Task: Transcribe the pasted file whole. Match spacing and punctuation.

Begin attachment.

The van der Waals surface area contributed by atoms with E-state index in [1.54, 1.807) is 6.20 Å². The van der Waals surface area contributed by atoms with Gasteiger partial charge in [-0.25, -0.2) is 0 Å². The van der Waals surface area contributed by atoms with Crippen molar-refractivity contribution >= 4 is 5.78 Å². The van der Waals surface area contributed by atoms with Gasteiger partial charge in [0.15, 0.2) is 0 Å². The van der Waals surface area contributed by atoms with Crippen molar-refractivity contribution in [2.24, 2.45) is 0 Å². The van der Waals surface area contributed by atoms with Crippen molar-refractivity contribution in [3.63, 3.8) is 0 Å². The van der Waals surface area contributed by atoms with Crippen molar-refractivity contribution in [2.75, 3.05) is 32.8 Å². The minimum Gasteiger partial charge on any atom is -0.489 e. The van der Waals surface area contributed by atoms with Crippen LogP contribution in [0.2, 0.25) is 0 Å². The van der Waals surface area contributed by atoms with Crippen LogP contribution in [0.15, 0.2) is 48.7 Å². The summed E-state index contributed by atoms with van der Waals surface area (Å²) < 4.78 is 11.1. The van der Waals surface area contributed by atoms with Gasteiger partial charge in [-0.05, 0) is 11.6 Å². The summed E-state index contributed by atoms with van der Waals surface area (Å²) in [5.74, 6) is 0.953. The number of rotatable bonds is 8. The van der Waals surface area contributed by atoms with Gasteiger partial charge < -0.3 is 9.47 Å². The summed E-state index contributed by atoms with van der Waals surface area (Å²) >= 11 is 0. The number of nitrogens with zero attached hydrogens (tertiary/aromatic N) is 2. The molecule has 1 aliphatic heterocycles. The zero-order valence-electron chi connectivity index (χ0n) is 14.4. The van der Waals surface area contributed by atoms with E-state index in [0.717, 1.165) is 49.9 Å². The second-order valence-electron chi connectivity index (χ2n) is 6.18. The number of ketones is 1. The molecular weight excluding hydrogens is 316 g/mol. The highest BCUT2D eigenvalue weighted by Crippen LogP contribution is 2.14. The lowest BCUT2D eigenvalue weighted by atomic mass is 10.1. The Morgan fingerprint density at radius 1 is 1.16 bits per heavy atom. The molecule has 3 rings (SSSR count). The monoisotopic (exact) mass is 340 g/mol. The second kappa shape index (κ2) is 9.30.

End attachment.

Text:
The van der Waals surface area contributed by atoms with E-state index in [1.54, 1.807) is 6.20 Å². The van der Waals surface area contributed by atoms with Gasteiger partial charge in [-0.25, -0.2) is 0 Å². The van der Waals surface area contributed by atoms with Crippen molar-refractivity contribution >= 4 is 5.78 Å². The van der Waals surface area contributed by atoms with Gasteiger partial charge in [0.15, 0.2) is 0 Å². The van der Waals surface area contributed by atoms with Crippen molar-refractivity contribution in [2.24, 2.45) is 0 Å². The van der Waals surface area contributed by atoms with Crippen molar-refractivity contribution in [3.63, 3.8) is 0 Å². The van der Waals surface area contributed by atoms with Crippen molar-refractivity contribution in [2.75, 3.05) is 32.8 Å². The minimum Gasteiger partial charge on any atom is -0.489 e. The van der Waals surface area contributed by atoms with Crippen LogP contribution in [0.2, 0.25) is 0 Å². The van der Waals surface area contributed by atoms with Crippen LogP contribution in [0.15, 0.2) is 48.7 Å². The summed E-state index contributed by atoms with van der Waals surface area (Å²) < 4.78 is 11.1. The van der Waals surface area contributed by atoms with Gasteiger partial charge in [-0.05, 0) is 11.6 Å². The summed E-state index contributed by atoms with van der Waals surface area (Å²) in [5.74, 6) is 0.953. The number of rotatable bonds is 8. The van der Waals surface area contributed by atoms with Gasteiger partial charge < -0.3 is 9.47 Å². The summed E-state index contributed by atoms with van der Waals surface area (Å²) >= 11 is 0. The number of nitrogens with zero attached hydrogens (tertiary/aromatic N) is 2. The molecule has 1 aliphatic heterocycles. The zero-order valence-electron chi connectivity index (χ0n) is 14.4. The van der Waals surface area contributed by atoms with E-state index in [0.717, 1.165) is 49.9 Å². The second-order valence-electron chi connectivity index (χ2n) is 6.18. The number of ketones is 1. The molecular weight excluding hydrogens is 316 g/mol. The highest BCUT2D eigenvalue weighted by Crippen LogP contribution is 2.14. The lowest BCUT2D eigenvalue weighted by atomic mass is 10.1. The Morgan fingerprint density at radius 1 is 1.16 bits per heavy atom. The molecule has 3 rings (SSSR count). The monoisotopic (exact) mass is 340 g/mol. The second kappa shape index (κ2) is 9.30.